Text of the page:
The FTSE 100 index has added 12.6 points or 0.2% to 5804.1 points this morning, paced by Vodafone which has advanced for the first time in nine trading sessions.
Vodafone has rebounded 1.6% to 110.75p after the shares slid more than 4% to a three-year low yesterday, amid deepening concern about the company's sales growth. The recent eight-day losing streak for Vodafone shares was its longest in four years.
Xstrata has also added 1.4% to £16.88 as the world's biggest exporter of coal burned by power plants said second-half profit rose 34% to a record on higher metals prices. The company has also agreed to buy a $1.7bn stake in a coal mine.
At the same time, however, HBOS has fallen 42p or 4% to £10.20 after it said 2005 profit climbed 11% to £3.23bn, thanks to controlled costs and increased lending to businesses. Shares fell as HBOS still missed the £3.3bn, according to analysts surveyed by Bloomberg.
In Japan, the Nikkei 225 Stock Average index slid 240.97 points or 1.5% to close at 15,964.46 points after weaker-than-forecast US reports on consumer confidence and house sales sparked concern the economy is slowing.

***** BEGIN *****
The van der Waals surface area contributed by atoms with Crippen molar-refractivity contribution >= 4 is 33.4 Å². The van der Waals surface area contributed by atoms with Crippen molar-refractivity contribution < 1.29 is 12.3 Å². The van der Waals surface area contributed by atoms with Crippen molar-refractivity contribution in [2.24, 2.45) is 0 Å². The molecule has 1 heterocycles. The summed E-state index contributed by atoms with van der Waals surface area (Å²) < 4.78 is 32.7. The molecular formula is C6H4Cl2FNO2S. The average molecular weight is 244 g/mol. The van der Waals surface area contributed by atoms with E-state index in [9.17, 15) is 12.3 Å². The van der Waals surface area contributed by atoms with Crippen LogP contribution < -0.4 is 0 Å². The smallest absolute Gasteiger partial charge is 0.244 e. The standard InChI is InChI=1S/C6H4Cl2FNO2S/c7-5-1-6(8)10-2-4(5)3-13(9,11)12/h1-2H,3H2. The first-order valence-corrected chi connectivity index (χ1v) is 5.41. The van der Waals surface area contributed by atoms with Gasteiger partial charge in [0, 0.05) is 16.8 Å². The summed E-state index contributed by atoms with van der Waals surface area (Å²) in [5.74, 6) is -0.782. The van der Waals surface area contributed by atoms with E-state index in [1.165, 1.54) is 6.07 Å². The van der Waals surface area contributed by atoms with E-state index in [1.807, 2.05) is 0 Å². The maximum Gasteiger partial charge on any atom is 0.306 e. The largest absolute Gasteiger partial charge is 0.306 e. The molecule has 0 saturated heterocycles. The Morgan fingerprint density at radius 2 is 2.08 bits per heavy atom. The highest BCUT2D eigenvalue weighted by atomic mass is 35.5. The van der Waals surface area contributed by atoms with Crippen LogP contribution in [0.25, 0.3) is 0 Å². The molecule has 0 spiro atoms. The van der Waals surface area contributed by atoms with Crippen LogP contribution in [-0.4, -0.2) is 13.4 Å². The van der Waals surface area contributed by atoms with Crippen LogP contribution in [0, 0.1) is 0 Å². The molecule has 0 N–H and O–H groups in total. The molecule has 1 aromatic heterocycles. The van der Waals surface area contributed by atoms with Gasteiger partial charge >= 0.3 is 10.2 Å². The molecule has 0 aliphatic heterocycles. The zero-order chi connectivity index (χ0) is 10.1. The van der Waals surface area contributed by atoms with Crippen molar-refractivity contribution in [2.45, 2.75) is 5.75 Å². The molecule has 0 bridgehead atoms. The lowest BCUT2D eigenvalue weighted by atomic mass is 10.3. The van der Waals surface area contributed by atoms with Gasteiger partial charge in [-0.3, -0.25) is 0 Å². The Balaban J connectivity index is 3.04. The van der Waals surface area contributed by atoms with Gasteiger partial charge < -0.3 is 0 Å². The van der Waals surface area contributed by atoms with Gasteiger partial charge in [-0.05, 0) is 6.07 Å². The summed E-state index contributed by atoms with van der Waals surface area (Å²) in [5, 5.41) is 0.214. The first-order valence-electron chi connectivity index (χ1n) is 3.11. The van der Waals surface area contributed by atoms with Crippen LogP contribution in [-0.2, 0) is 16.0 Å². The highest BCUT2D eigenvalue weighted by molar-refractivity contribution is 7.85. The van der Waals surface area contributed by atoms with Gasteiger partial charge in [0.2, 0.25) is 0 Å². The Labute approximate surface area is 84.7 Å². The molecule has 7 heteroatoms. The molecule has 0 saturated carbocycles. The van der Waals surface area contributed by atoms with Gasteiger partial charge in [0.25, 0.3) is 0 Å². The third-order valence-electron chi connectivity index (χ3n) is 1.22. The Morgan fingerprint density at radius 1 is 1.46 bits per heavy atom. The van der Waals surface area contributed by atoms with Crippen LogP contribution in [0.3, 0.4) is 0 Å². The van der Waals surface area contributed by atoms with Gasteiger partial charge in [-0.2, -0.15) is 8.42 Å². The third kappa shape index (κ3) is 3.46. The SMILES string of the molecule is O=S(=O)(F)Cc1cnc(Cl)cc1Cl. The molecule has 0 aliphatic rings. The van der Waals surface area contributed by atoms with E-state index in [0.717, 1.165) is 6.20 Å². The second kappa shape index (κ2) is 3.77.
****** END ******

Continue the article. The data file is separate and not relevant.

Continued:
Sony fell 90 yen or 1.6% to 5,440 and Honda Motor dropped 60 yen or 0.9% to 6,840 as both firms are major exporters to the US and Honda made more than half of its sales in North America last year.
Nissan Motor also lost 7 yen or 0.5% to 1,333 after Nissan's chief executive Carlos Ghosn said profit for the current quarter will decline on the back of higher gasoline prices which are expected to US consumer demand for the company's vehicles.
Mitsubishi UFJ Financial Group dropped 40,000 yen, or 2.3%, to 1.71m and Millea Holdings, the country's largest non-life insurer, fell 90,000 yen, or 3.8%, to 2.30m.
Meanwhile, energy-related stocks gained along with oil prices.
Japan Petroleum Exploration gained 110 yen, or 1.5%, to 7,260 and Teikoku Oil, which will merge with Inpex to form the country's biggest oil explorer in April, rose 40 yen, or 2.5%, to 1,621.
In the US, the Dow Jones index was down 104.14 points or 0.94% at 10,993 points after data showed signs of weakness in the US economy and raised worries about the health of corporate profits.
Google's shares suffered their second-worst one-day loss ever after chief financial officer George Reyes said its key revenue source - internet-search advertising - would see slower growth. Shares dropped 7.1% to $362.62 after earlier falling as low as $338.51.
Shares of Yahoo also fell 2.1%, or 68 cents, to $32.06 on the back of Google news, while shares of Chinese web search company Baidu.com skidded 5.3%, or $2.88, to $51.42.
Boeing was down 2%, or $1.44, at $72.69 after Australia announced it will buy long-range missiles from Boeing rival Lockheed Martin for its strike aircraft. And shares of Lockheed slipped 1.6%, or $1.19, to $72.87.
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